Author Topic: Refinance Car to elminate PMI on mortgage  (Read 2744 times)

Neustache

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Refinance Car to elminate PMI on mortgage
« on: January 28, 2015, 07:55:23 AM »
Slight spin on another poster's question.

We currently have two paid-for Nissan Versas, both worth about 10K.

Our mortgage currently has PMI.  I had good reasons to get rid of the car payments, because I was worried about cash flow and the payments were high since I did very short terms initially.  I wanted those payments gone ASAP so our budget had space.

But now I'm considering refinancing one of them, and taking the cash to apply to our mortgage to eliminate PMI.  I need about 10K (one car) to eliminate the PMI on our mortgage.

Costs of refi:  $15

PMI being charged monthly:  $51

Interest rate of mortgage:  4.25%

Interest rate of car loan:  2.99%

72 month term payment:  $151.89

Difference in monthly cash flow (151 -51):  $100


Our PMI gets dropped automatically when we hit 80%.  It's a conventional loan. 


Thoughts? 

I have a knee jerk reaction against having car loans, but this seems like a good way to stop getting charged for PMI quickly. 

Alternately, we pay down the mortgage, but I also have foundation repairs ($$$$) to make so a big mortgage payoff without pulling cash out of a car is not going to happen for 5 months or so.




Gone Fishing

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Re: Refinance Car to elminate PMI on mortgage
« Reply #1 on: January 28, 2015, 08:14:48 AM »
Sweet! Do it!  The only "loss" in this senario is a little mortgage interest deduction if you itemize and the lower rate on the car loan will take care of that. Don't forget the additonal principal paydown on the mortgage you will get as well since less is going to interest.  It almost always makes sense to pay down a mortgage in one wack to get rid of PMI.  Doing it over time results in a ridiculous effective rate as you approach the 80% mark.

TheMoneyBadger

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Re: Refinance Car to elminate PMI on mortgage
« Reply #2 on: January 28, 2015, 08:48:42 AM »
Just be sure that you know the rules for your mortgage and PMI.  When we tried to drop PMI I found that it wasn't as simple as I thought it would be.  This is what happened to us:

We paid the mortgage down to 80%.  When we called Bank of America they told us that we'd have to pay for an appraisal to make sure the house was still worth what we bought it for.  They said that when we paid it down to 78% it would automatically drop.  We paid it down to 78% rather than pay for the appraisal.  We requested the PMI be removed again.  They told us that we'd need an appraisal.  We told them what we had been told and they said that our mortgage terms indicate that it will be automatically be removed when our original amortization schedule brought us to 78%.  Since we had accelerated our payments, that would be a couple years down the line.  In the end, we got the appraisal, had to pay a bit more to get to 80% after our home value dropped a bit, and finally removed PMI.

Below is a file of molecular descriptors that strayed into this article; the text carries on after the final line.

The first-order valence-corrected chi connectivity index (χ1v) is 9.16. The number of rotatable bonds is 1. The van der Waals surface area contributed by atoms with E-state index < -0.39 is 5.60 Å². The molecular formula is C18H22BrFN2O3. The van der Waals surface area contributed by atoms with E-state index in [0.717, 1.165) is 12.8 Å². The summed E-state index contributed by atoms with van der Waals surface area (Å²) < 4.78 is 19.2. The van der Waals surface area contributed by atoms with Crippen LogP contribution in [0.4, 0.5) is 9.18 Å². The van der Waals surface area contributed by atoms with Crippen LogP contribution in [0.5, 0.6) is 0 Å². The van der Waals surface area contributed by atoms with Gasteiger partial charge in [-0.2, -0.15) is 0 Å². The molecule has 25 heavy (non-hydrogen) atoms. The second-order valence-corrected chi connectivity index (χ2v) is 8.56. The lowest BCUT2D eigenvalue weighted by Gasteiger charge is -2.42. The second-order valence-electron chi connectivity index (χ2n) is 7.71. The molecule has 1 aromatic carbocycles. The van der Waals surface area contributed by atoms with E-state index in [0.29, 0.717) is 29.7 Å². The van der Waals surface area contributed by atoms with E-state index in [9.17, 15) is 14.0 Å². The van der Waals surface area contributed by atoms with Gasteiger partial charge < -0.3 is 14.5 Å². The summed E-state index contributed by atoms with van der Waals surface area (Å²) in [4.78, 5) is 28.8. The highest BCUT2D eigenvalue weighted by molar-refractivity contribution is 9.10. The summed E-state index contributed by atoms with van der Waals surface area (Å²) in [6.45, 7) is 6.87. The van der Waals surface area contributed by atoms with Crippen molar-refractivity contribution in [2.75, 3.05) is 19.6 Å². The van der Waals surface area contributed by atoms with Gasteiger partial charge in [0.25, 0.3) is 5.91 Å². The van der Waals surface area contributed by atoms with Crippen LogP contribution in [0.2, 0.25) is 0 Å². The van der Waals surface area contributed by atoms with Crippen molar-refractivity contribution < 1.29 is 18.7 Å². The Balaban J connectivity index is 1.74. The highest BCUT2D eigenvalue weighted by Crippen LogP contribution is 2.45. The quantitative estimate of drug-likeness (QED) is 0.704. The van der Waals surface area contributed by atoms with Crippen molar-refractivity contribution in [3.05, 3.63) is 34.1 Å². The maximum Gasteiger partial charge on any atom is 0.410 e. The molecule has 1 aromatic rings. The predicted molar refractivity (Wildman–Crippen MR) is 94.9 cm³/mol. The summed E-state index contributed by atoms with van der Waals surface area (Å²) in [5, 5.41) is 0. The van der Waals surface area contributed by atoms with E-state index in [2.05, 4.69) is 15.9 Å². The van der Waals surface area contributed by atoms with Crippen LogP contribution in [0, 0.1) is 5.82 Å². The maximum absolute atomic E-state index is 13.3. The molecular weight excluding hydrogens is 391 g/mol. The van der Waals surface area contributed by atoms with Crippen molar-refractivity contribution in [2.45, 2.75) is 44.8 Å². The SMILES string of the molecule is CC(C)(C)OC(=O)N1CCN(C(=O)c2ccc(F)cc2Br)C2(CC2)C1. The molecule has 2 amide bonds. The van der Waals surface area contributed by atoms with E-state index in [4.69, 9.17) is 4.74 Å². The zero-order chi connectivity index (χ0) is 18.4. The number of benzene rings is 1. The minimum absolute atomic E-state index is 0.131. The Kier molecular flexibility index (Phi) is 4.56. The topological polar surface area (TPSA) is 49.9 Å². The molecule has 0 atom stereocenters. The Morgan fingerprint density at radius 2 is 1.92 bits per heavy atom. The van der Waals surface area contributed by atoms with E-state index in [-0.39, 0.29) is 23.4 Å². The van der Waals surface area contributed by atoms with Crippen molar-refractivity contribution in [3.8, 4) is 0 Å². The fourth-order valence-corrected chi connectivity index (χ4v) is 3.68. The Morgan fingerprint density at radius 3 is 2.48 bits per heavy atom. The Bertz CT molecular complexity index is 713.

Long story short, at least some banks may require an appraisal which they'll charge you for.  If you don't make value, you may not get the PMI approved.  Your mortgage may not be in that boat but then again, I didn't think ours was either based on my initial conversations with BoA.

frugaliknowit

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Re: Refinance Car to elminate PMI on mortgage
« Reply #3 on: January 28, 2015, 09:06:59 AM »
Echo other posts, plus:

I would do nothing until you have your arms wrapped around the foundation repair.  There could be "skeletons in the closet" if you are having structural issues with your house and could get in a cash or credit pinch.  If you refi the car, pay down the mortgage, then find your repairs are substantially more than you planned for, you might be "painted into a corner".

Neustache

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Re: Refinance Car to elminate PMI on mortgage
« Reply #4 on: January 28, 2015, 09:25:32 AM »
Foundation repairs:  we've had the structural engineer out here twice - we have a decent handle on repair costs.   But yes...it can get pricey!  We are looking at around 10K (OUCH)